Climate Refugees, Sundarbans and the Dearth of Legal Response

Amit Ghosh* | Sep. 20, 2020


Climate-related displacement and migration is one of the greatest challenges of our era. While there is largely a consensus that global warming impacts us all, its potentiality as the trigger for mass human migration is often ignored. Communities in arid and semi-arid lands, small islands, hilly areas, coastal areas etc. are particularly vulnerable to the effects of climate change. It is estimated, by 2050, there would be over 140 million climate-induced migrants from the regions of Latin America, sub-Saharan Africa, and South-east Asia alone. Not long ago, year 2017 recorded 18.8 million new disaster-related internal displacements, raising the alarm bell for the entire world.

The fact remains that the disadvantaged and ill-equipped communities (both usually go together) bear the maximum brunt. The tragedy is, despite the normative legal framework in place at least cursorily, the issue of climate refugees remains low in the priority list of the international community. It is high time that the matter is given the due recognition, which the seriousness of the situation commands. 

International Legal Matrix

The 1979 World Climate Conference identified climate change as an ‘urgent world problem’. After this, numerous scientific and State-level conferences took place, often led by the United Nations Environment Programme. Those efforts culminated in the adoption of the United Nations Framework Convention on Climate Change (UNFCCC) in the monumental Rio Summit of 1992. However, it lacked the vocabulary to address the social and human rights impact of climate change, including migration. The definition of refugees under Article 1 of the Convention Relating to the Status of Refugees, 1951 considers only ‘persecuted’ people as the beneficiaries of refugee rights. To date, the scope of definition remains unaltered and any other class which is not persecuted remains outside the ambit of the protection offered by the Convention. Oxford English Dictionary does define climate refugees as those who are forced to leave home as a result of the effects of climate change on their environment. But unless a legally recognized definition is evolved, or the pre-existing definition of refugees is expanded to accommodate the new challenges, it would hardly matter for the displaced victims. More recently in 2018, the UN High Commissioner for Refugees’ Global Compact on Refugees was adopted by a substantial majority in the UN General Assembly. It was recognized that:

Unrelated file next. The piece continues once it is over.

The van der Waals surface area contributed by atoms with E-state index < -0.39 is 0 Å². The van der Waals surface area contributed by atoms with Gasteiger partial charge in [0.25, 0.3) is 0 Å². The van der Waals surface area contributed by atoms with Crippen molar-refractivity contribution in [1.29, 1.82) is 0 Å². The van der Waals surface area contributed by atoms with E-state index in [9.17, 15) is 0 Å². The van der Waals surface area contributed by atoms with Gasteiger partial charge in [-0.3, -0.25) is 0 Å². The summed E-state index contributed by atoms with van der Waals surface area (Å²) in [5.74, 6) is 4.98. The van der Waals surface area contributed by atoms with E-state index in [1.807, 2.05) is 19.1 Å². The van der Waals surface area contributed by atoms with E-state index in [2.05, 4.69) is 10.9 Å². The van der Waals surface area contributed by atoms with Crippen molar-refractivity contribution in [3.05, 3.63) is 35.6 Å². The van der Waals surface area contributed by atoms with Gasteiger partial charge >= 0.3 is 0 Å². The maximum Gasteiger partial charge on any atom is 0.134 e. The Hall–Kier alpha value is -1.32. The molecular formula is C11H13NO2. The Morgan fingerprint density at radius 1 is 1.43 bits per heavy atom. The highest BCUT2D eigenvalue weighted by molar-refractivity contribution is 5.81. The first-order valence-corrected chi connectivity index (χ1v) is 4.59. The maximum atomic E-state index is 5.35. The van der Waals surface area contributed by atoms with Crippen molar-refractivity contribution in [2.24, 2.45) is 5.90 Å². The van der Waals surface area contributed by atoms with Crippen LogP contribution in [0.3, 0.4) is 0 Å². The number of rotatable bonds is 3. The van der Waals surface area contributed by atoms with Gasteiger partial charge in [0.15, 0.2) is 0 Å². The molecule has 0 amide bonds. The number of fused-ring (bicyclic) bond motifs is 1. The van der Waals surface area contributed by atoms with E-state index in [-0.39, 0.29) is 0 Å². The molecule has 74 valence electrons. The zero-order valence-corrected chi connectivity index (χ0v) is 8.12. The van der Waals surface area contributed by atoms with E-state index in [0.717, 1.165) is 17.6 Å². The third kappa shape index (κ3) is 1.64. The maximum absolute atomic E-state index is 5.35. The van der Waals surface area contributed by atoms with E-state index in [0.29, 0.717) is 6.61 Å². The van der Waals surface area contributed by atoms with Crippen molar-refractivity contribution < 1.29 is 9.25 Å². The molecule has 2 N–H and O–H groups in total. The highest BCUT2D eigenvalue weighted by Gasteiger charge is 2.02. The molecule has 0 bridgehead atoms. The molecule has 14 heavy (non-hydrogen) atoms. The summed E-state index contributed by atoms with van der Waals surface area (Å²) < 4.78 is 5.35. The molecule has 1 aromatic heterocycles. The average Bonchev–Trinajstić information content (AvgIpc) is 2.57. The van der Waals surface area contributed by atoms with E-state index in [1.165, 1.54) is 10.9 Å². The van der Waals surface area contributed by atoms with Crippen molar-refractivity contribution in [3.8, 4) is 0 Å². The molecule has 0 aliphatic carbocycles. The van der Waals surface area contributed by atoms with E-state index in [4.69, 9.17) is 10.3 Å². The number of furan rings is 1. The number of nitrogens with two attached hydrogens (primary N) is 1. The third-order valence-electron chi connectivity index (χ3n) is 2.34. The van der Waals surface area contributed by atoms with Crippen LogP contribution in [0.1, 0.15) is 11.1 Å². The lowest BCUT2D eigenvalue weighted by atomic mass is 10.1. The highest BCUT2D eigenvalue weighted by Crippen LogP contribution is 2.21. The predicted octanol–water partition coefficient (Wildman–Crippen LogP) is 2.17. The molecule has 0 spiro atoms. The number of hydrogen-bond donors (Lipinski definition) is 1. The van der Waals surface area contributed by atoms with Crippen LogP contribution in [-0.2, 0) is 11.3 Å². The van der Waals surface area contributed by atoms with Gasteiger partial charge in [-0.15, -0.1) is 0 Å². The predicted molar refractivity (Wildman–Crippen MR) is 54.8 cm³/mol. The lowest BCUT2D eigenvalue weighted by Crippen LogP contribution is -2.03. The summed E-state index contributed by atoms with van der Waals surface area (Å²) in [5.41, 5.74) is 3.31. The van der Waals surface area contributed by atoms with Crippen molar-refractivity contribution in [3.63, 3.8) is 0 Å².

climate, environmental degradation and natural disasters increasingly interact with the drivers of refugee movements

While it can be called progressive that the issue got formal recognition, the nature of reference in a sixty-page document was rather tokenish and cannot be treated as anything more than a very nominal starting point.

Indian Approach and Sundarbans

India floated the National Action Plan on Climate Change in 2008 covering aspects related to the ‘socio-economic impacts of climate change including the impact on health, demography, migration patterns and livelihoods of coastal communities’. But the reference to migration in the plan primarily dealt with non-human species and the whole policy, in any case, was never supplemented by an enforcing law. Unfortunately, the socio-economic human impact of climate change continues to be an underexplored field for the policymakers in India.

On Sagar Island lying on the continental shelf of Bay of Bengal, several climatic changes are already visible and are expected to worsen. In more than a hundred islands constituting the Indian Sundarbans (UNESCO designated World Heritage Site with a population of 4.5 million), Sagar Island is the largest in Sundarbans and most populated with more than two lakh inhabitants.